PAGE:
Reality Bites: Down East Dickering
For shame, History Channel: Vikings don't haggle.
There are a million reality shows on the naked television. We're going to watch them all, one at a time.
The only conclusion I can reach concerning all these shows about pawn shops and junk collectors and barter economies is that someone in a pretty high position at A&E Networks (owners of the History Channel) is thinking long-term about mankind's future. Perhaps the existence of Down East Dickering and NatGeo's Doomsday Preppers indicates a desire by concerned network executives to ready us for life after the apocalypse, when currency will be useless and primitive trade systems will return to prominence.
Whatever, I was just relieved to find out "dickering" meant something other than I initially thought it did.
"Dickering," you see, is not a quaint New England expression for coitus ("Grady! Get ovah heah and give me a wicked dickering!"), but rather the gerund form of the verb "dicker," meaning "haggle." Curiously, everyone in the rest of the continental U.S. seems content to use "haggle," or "bargain," but this Maine we're talking about.
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Don't get me wrong, I love Maine. From Portland up to Bangor and Bar Harbor is beautiful country, with friendly people and plenty of cool stuff to see and do. The problems start once you venture inland, because that's when you realize most of Maine is just Alabama with earflap hunting hats.
Down East Dickering follows three sets of self-titled "dickerahs" on their quest to bluff their fellow poor people out of money. Presumably this is acceptable because the dickerers themselves also appear to live at or below the poverty line. Nobody minds if poor people screw each other, I guess.
Tony and "Codfish," which I suspect is not his real name, are the first pair. Tony's excited about the coming autumn, not because of the beautiful New England foliage, but because of the numerous regional festivals about to take place. "Everybody's got festival fe-vah, especially us dickerahs."
We forget in Houston, but north of the Mason-Dixon Line, firewood is something of a necessity, hence the need for chainsaws, axes, and burly, bearded men.
Tony and Codfish plan on "scouring the Uncle Henry's (a bargain newspaper that appears to be the sole purpose for this show's existence) and scooping up all the saws we can find" to sell at the annual lumberjack competition. Because if there's anything a serious lumberjack competitor wants, it's a chainsaw sold by some bearded weirdo out of the back of his truck. The pair find an abandoned storage trailer advertised in Uncle Henry's that also happens to be filled with chainsaws. Because Maine.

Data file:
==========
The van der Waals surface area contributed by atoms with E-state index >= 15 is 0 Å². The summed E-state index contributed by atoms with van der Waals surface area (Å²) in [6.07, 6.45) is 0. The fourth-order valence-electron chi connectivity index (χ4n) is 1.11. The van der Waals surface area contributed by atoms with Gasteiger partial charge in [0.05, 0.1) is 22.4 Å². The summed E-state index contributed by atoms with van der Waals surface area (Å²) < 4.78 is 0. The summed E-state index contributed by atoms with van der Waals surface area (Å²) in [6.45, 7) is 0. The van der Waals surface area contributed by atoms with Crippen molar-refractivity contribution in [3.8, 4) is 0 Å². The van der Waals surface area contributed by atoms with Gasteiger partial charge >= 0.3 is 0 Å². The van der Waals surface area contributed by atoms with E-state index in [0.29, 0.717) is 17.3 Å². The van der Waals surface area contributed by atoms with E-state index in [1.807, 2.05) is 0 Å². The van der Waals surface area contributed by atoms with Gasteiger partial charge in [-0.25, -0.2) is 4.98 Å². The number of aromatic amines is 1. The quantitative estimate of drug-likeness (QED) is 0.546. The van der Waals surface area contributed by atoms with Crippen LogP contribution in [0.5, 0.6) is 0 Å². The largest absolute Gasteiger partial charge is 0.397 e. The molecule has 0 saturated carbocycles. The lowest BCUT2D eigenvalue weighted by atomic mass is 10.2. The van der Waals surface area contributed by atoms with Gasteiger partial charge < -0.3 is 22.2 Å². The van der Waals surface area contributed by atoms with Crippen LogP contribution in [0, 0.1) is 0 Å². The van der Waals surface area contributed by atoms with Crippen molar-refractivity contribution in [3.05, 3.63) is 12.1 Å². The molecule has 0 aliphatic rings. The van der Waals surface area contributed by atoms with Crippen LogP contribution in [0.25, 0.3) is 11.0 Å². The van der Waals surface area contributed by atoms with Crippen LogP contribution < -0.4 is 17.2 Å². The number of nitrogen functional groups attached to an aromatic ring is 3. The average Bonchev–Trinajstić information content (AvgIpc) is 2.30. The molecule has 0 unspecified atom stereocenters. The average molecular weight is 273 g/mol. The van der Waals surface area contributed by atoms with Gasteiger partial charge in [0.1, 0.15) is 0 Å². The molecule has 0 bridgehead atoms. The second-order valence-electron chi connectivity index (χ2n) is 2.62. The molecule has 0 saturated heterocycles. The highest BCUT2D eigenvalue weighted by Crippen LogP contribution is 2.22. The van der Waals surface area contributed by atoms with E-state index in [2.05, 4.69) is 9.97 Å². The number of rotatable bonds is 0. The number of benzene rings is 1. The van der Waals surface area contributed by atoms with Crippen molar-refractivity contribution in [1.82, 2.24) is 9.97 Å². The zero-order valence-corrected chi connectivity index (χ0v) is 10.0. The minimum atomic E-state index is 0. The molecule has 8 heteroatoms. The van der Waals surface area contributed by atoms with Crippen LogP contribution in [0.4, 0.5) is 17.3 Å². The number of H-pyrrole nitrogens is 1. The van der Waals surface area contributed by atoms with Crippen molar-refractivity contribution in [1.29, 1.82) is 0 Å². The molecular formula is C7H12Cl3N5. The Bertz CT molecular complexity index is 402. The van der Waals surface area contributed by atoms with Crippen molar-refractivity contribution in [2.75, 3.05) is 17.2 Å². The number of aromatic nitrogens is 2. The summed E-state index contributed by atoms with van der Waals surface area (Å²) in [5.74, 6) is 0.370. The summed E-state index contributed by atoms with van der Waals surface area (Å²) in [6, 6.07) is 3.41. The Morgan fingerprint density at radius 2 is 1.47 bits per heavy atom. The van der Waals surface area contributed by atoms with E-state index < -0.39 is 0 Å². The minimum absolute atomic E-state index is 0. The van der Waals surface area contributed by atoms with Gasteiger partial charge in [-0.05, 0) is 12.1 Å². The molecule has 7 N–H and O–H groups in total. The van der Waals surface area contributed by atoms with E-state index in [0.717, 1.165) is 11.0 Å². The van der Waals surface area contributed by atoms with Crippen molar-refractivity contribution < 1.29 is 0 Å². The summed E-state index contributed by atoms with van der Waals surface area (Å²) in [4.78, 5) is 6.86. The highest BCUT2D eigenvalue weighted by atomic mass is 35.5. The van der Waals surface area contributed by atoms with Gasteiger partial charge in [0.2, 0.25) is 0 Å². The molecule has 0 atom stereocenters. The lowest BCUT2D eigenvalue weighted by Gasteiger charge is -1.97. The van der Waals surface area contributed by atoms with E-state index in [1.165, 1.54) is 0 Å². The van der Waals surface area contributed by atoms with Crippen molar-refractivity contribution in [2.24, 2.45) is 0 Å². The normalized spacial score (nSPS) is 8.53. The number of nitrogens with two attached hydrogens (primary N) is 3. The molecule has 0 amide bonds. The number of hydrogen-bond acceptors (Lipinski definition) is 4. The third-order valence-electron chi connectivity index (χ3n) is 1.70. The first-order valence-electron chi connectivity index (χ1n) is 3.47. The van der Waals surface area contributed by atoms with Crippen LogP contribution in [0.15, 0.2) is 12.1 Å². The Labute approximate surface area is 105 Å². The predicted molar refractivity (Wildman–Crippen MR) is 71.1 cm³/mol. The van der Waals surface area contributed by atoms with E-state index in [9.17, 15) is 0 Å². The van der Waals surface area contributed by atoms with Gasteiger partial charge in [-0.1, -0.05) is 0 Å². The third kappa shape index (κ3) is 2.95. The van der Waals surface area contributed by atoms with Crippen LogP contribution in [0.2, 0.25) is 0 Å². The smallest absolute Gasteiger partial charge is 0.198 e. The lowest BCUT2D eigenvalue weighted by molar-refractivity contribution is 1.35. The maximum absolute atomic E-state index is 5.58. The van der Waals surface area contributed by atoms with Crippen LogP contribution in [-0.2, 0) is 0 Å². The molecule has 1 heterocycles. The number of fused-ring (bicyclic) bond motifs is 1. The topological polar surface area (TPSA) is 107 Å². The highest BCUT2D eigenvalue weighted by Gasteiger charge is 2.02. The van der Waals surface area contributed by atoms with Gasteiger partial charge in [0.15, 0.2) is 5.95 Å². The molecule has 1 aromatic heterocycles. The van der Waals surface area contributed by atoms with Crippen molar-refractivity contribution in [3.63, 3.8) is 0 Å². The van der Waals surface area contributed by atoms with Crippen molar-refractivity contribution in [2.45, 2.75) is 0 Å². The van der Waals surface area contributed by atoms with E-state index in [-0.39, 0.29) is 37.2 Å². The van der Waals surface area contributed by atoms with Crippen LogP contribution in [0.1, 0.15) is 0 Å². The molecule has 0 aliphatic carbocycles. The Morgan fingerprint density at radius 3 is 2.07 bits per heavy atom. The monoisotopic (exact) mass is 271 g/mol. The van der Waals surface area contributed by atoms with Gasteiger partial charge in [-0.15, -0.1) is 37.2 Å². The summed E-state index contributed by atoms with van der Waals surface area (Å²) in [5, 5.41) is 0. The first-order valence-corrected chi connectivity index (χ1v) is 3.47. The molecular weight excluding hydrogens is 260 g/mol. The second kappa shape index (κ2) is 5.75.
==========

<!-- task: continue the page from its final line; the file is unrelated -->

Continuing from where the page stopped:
They seem trustworthy.
Tony "dickers" (*sigh*) with a fellow rural type over two saws and an old snowmobile. The guy wants $80, but settles for $40 (to be fair, that'll still buy a lot of meth). The show keeps a running tally of money spent by the dickerers, presumably to conclude with an assets/debits comparison at the end of the show, or at least show how much beer will be consumed.
Meanwhile, somewhere else, "Turtle," "Johnny Awesome," and ... "Captain 2-stroke" (ugh) are engaging in a shrewd trade of a (different) snowmobile for a hovercraft. Is that right? Yep, it's an actual hovercraft. Turtle, presumably named for his Klingon-like forehead, is hoping to sell it at a motorcycle festival called "Rice-O-Rama," which seems offensive, until you remember 99.9 percent of the attendees at a Maine motorcycle fest will be Caucasian.
Edit: or Massachusetts. The percentage stands.
The final group consists of "Yummy" and his son Mitch. Yummy runs some redneck festival or other, and negotiates a fee of $500 to conduct a wedding. This kicks off a laundry list of to-dos before he can see his Benjamins. First, he has to become an ordained minister, hardly a problem in our wondrous, modern age (I obtained mine from an ad in National Lampoon). Yummy's truck is also on the fritz, and he has to "negotiate" to get it fixed in time.
Yummy's redneck festival looks awfully familiar to its southern variants: lots of ATVs in the mud, mechanical bull riding, and drunk white people. The wedding goes off pretty pain-free, which would be surprising until you see that the groom is wearing a t-shirt and there are chickens roaming freely on the stage. All that's missing is a Honey Boo Boo cameo.
Turtle takes less than what he wanted for his hovercraft, netting $730 all told. Considering that none of these guys have to spend money on hair conditioner or Gillette Fusion ProGlide accessories, that's a pretty sweet deal.
I realize every network has a quota of how many reality shows they have to produce every year or they'll be bought by Oprah and forced to air live Maya Angelou poetry readings*, but is there really some audacious and/or romantic side to pawn shop ownership and/or the direct exchange of goods that I'm missing? With the wars in Iraq and Afghanistan winding down, are these guys our new American heroes? Can we at least vote on this?
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